Today I notice, both the countries (Pakistan and Bangladesh) involved were of Muslim faith but divided by distance and the barriers of culture and language, torn from the subcontinent because of greed. We never thought of that then. Perhaps, because we did not feel the need to think so much about the accepted lore of syncretic culture. We thought of our dreams and future when we were young.

I remember as we grew up in the eighties, my mother acquired a sitar teacher and another for Urdu. The two ustads or maestros would come home and teach her these skills. She was taught Urdu by the tabla teacher who accompanied the student and teacher sitarists. During Eid, the teachers would get biriyani and kebabs for us. Those were absolute gastronomical delights!

The strangest thing happened one day with one of these gentlemen.

In the 1980s, like all journalists, I had odd hours of work. Sometimes, I would come home from work at The Times of India office in the hot summer afternoons and head straight for the coolness of my room. Now, my room was used by my mother for learning to play the sitar. That day, as I broached the room, I could hear interrupted sitar renditions. And then I saw my mother who sat facing the door, attempting to bury her head into her neck and trying hard, very hard, not to laugh with her mouth closed, a bit like an ostrich but her neck was not as long. The result was a series of gentle snorts. Sitting with his back to me was a bald man! The bald man had the voice of my mother’s sitar teacher. There was a dirty looking black mop like thing on my bed. It took me a while to put it all together and figure out that he was indeed my mother’s teacher and the black thing on my bed was his wig! The summer heat had forced him to divest himself off his hirsute ornament. We laughed but the gentleman was kind and forgiving — I think he was smart enough to figure out the cause of my mother’s mirth.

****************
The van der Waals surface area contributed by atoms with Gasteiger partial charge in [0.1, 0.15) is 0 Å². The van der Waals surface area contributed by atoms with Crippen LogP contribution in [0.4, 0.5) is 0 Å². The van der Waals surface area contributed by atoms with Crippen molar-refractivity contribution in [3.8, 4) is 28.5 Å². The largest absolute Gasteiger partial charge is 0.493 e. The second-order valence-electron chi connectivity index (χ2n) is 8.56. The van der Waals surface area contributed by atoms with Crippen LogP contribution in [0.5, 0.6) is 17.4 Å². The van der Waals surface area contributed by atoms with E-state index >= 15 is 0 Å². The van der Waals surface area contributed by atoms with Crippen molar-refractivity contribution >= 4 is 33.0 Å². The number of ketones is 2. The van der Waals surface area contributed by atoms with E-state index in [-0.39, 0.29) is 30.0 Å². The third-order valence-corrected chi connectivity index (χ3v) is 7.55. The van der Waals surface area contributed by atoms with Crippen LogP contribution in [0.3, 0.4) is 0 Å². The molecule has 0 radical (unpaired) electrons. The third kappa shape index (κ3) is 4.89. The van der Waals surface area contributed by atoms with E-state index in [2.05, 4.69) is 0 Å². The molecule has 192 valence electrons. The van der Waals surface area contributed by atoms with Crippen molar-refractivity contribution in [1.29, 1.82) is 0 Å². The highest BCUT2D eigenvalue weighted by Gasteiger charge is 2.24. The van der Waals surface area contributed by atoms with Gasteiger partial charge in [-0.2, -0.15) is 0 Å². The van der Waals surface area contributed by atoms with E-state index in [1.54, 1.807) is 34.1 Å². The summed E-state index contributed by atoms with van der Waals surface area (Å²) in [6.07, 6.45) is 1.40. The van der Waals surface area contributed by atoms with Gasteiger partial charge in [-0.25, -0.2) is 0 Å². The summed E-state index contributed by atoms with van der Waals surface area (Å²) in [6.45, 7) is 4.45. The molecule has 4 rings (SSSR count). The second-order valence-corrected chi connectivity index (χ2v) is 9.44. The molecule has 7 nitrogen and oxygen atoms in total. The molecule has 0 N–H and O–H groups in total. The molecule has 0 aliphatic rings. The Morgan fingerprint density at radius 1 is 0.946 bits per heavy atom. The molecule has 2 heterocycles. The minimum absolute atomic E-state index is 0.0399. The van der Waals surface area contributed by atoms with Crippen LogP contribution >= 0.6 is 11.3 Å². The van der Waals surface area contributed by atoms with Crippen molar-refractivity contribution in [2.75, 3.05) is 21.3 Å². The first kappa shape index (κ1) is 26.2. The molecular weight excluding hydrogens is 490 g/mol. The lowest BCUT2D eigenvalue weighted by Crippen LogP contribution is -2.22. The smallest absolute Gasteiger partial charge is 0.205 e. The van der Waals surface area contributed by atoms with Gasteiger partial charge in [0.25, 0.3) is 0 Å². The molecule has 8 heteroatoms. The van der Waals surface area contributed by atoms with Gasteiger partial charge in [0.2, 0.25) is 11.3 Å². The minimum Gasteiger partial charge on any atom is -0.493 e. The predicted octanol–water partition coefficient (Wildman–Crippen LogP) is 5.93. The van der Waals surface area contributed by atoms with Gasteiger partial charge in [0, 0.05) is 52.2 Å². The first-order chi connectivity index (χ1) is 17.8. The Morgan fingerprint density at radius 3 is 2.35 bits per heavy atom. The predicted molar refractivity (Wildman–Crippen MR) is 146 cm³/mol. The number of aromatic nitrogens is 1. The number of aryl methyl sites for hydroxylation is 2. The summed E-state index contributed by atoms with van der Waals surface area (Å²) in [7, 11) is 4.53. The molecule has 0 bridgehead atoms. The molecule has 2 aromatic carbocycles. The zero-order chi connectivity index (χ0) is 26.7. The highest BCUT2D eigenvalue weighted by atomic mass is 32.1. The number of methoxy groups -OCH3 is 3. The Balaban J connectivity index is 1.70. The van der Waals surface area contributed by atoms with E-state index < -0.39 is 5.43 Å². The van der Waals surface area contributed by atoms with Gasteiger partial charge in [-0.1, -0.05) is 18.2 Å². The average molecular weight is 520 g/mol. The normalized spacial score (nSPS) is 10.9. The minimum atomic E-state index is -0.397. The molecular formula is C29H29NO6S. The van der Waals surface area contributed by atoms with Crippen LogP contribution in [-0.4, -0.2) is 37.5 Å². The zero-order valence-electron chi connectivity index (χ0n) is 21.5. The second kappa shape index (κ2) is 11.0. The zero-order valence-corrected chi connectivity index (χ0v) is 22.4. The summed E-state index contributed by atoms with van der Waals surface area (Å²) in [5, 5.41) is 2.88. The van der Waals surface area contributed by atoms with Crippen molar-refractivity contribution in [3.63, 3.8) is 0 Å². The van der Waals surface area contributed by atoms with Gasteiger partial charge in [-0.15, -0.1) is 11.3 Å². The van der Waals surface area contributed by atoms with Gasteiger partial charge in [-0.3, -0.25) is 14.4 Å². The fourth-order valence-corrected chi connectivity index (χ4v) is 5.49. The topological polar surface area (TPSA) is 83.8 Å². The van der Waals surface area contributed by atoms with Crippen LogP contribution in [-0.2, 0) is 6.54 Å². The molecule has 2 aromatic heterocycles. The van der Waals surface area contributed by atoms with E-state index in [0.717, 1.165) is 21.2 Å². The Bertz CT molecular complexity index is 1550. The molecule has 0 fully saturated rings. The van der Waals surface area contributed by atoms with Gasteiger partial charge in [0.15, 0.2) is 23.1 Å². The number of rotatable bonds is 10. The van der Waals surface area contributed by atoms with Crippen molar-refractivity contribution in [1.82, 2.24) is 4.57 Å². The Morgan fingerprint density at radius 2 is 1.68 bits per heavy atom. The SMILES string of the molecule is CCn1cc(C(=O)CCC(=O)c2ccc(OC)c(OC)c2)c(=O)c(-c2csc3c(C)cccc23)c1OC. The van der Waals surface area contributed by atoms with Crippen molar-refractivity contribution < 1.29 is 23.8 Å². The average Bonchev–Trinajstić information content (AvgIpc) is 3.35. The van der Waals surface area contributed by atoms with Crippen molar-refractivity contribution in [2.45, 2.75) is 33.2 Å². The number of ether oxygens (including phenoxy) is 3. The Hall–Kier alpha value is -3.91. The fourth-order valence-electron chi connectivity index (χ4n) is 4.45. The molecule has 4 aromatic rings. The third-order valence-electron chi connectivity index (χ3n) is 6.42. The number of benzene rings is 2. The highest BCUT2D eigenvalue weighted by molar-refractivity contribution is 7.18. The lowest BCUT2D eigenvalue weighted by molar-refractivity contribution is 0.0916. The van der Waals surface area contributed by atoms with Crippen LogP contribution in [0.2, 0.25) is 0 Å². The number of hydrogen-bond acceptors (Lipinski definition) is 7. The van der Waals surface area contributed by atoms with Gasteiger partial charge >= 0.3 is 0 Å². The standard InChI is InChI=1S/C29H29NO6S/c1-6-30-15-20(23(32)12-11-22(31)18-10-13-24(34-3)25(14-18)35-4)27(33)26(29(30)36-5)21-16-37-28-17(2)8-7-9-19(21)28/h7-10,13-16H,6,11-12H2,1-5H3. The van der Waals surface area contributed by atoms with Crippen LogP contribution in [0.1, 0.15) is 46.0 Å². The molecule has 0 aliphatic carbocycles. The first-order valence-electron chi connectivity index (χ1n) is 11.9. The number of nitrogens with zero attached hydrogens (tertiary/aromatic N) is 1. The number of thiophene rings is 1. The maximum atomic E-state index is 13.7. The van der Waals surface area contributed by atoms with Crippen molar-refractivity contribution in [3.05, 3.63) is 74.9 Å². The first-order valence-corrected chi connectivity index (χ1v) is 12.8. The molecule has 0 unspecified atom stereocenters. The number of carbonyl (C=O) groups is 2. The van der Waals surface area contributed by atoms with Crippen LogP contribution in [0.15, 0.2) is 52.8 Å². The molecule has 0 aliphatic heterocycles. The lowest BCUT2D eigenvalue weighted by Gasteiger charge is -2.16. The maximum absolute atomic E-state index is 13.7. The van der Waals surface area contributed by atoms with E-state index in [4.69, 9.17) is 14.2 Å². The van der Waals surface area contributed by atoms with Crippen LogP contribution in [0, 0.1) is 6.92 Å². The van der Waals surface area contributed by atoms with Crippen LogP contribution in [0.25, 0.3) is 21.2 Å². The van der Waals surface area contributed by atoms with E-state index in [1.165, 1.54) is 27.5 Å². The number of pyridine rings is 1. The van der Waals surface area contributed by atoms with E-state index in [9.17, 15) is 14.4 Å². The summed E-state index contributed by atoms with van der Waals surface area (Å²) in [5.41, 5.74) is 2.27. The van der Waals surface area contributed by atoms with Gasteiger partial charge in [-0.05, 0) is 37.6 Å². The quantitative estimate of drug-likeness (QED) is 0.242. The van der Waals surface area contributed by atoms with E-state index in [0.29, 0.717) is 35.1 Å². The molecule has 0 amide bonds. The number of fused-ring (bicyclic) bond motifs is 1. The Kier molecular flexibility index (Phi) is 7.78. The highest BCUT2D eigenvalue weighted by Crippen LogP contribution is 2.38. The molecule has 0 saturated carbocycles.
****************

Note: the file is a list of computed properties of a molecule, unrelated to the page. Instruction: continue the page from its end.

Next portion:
Then as I grew up, I had a couple of batch mates who fed us kebabs during Eid— scrumptious tasty morsels that could perhaps be beaten only by my Pakistani British friend’s rendition in China. She would send over the most delicious kebabs to our home during Eid, tempt us with lovely tandoori chicken during normal parties. So much so that my twenty-three-year-old still swears by her kebabs. Also, we never quite figured out if tandoori chicken was Indian or Pakistani. She would insist on spices from India because she said those were the best and what she used in UK.